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Choosing Blood Cultures Wisely

Blood cultures are used to detect blood stream bacterial infections and are essential to tailor antibiotic therapy. However, repeated blood cultures for a patient who is stable, has already had blood cultures taken and antibiotics started, are unlikely to change treatment or diagnosis. Therefore, to reduce waste, and patient discomfort, take blood cultures wisely.

Image used to prompt clinicians to 'Choose Your Blood Cultures Wisely'
Caption: Image used to prompt clinicians to 'Choose Your Blood Cultures Wisely'

The Sir Charles Gairdner Hospital in Perth looked at their use of blood cultures and developed guidelines for their staff, applying to blood cultures the Choosing Wisely principle of ensuring the right amount of care – not too much and not too little. Pilot data from the WA-based Smart Sepsis project suggested that significant inefficiencies in blood culture practices exist, with both excessive sample collection in some cases and also contamination of specimens and insufficient sample collection in others.

At the Sir Charles Gairdner Hospital, we studied when and how many blood cultures are taken, and developed guidelines and a training program to improve practice and help us Choose Wisely when it comes to blood cultures.

The multidisciplinary project team comprised clinical experts from a range of specialties including Consultants from the Emergency Department, Haematology, Medical Oncology, Infectious Diseases, Junior Medical Officers and Nursing representation from Infection Prevention and Control with support from a Project Manager. The Choosing Blood Cultures Wisely Project experienced delays related to Covid-19 and took around two years to implement.

The Choosing Blood Cultures Wisely Study

To inform our guideline, we collected blood culture pathology data from Haematology and Medical Oncology patients. This group was chosen as they have suppressed immune systems, less clinical response to infection and therefore have the highest risk of missed positive blood cultures.

We reviewed the number of blood cultures taken at presentation/ admission (best practice is two “sets” = 4 bottles) and the number of subsequent repeated blood cultures.

Results demonstrated that from June to August 2020, 243 blood cultures were taken from 189 Medical Oncology patients (with 7% testing positive) and 477 blood cultures from 161 Haematology patients (with 4.4% testing positive).

Around one third (52/168) of these patients had only one blood culture taken, which is fewer than the two cultures that is recommended.

On the other hand, ten patients had a combined 100 blood cultures taken, with no positive results after the initial two tests, Indeed, a few patients had up to 15 blood cultures taken in a single admission.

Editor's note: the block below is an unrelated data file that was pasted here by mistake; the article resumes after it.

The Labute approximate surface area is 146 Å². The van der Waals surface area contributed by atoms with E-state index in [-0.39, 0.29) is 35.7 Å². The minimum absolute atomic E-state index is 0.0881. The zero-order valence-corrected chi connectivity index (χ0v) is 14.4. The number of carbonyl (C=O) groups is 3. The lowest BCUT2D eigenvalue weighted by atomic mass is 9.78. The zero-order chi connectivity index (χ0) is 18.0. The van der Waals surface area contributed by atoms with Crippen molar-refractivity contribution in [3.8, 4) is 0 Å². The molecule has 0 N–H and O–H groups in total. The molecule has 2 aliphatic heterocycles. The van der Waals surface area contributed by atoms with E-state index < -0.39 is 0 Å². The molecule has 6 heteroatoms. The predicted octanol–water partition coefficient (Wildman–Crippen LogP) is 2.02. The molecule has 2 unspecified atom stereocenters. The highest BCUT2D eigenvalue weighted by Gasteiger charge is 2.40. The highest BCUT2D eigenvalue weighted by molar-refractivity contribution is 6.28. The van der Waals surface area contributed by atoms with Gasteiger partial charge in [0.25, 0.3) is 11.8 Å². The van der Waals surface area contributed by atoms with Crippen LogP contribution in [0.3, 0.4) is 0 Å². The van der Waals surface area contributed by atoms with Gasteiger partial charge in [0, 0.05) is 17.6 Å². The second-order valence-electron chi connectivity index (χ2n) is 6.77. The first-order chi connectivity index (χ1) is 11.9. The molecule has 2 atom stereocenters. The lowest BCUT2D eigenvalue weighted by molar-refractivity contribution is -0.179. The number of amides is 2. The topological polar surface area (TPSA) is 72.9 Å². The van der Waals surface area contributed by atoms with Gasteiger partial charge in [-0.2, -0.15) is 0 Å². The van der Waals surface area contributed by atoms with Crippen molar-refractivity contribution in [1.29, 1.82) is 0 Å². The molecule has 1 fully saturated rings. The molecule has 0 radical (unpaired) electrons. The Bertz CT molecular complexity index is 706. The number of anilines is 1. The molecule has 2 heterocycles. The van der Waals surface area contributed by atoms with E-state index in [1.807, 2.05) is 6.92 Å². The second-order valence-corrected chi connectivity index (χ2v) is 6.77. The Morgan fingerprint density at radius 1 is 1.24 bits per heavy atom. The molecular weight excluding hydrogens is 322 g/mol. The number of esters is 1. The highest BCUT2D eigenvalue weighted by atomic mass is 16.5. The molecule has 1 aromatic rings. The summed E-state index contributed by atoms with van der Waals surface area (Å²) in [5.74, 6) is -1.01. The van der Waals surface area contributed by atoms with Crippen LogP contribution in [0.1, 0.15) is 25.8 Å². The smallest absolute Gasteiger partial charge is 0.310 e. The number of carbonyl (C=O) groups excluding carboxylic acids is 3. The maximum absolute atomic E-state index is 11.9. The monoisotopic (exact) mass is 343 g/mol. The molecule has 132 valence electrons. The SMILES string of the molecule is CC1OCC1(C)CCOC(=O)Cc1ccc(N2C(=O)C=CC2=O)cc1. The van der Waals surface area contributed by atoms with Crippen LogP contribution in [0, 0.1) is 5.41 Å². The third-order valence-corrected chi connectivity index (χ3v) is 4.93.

To test whether repeat cultures yielded new diagnoses, we examined all the positive cultures. Only two patients had late positive cultures (after day five), and in both situations this was associated with new physiological deterioration (hypotension, tachycardia).

Our Choosing Blood Cultures Wisely Guidelines

Using this data as a starting point, the project team reviewed and updated the hospital blood culture guideline. Our particular focus was when and how to take blood cultures and to ensure the guideline was safe in meeting the needs and complexities of all hospital patients.

The key messages are:

Take initial blood cultures if infection is suspected. A fever alone is not predictive of positive blood cultures; therefore, cultures should be taken in patients with a fever and hypotension, increased respiratory rate or altered mental state.

Take two sets of blood cultures (4 bottles, 10mL in each bottle) from two separate sites to reduce the risk of contamination.

Only repeat blood cultures if there is a patient deterioration suggestive of a new infection or non-response to antimicrobial therapy after 72 hours since the last blood culture.

Implementation and evaluation

To inform clinicians of the updated guideline, education was targeted at both nurses and junior medical staff, as it is often nurses who will initiate a request for blood cultures when a patient has a fever. A poster was also published and placed in clinical areas. Furthermore, the guideline is readily available on the hospital intranet site.

We have seen a slight decrease in the number of blood cultures taken since the introduction of the program, but it is too early to determine if clinical practice change has been sustained. A formal re-evaluation using the same sample group is currently underway.

We hope that the Choosing Blood Cultures Wisely program will lead to changes in how we do blood cultures in our hospital longer term.

Choosing Blood Cultures Wisely webinar

Find out more about the Choosing Blood Cultures Wisely project by watching this presentation by A/Prof Matthew Anstey of Sir Charles Gairdner Hospital in Perth.

Stewardship toolkit for clinical educators

The Health Resource Stewardship for Clinical educators contains educational material about the Choosing Wisely initiative for use in universities, hospitals and health professional colleges

More details

5 Questions

5 questions to ask your doctor or other healthcare provider to make sure you end up with the right amount of care.

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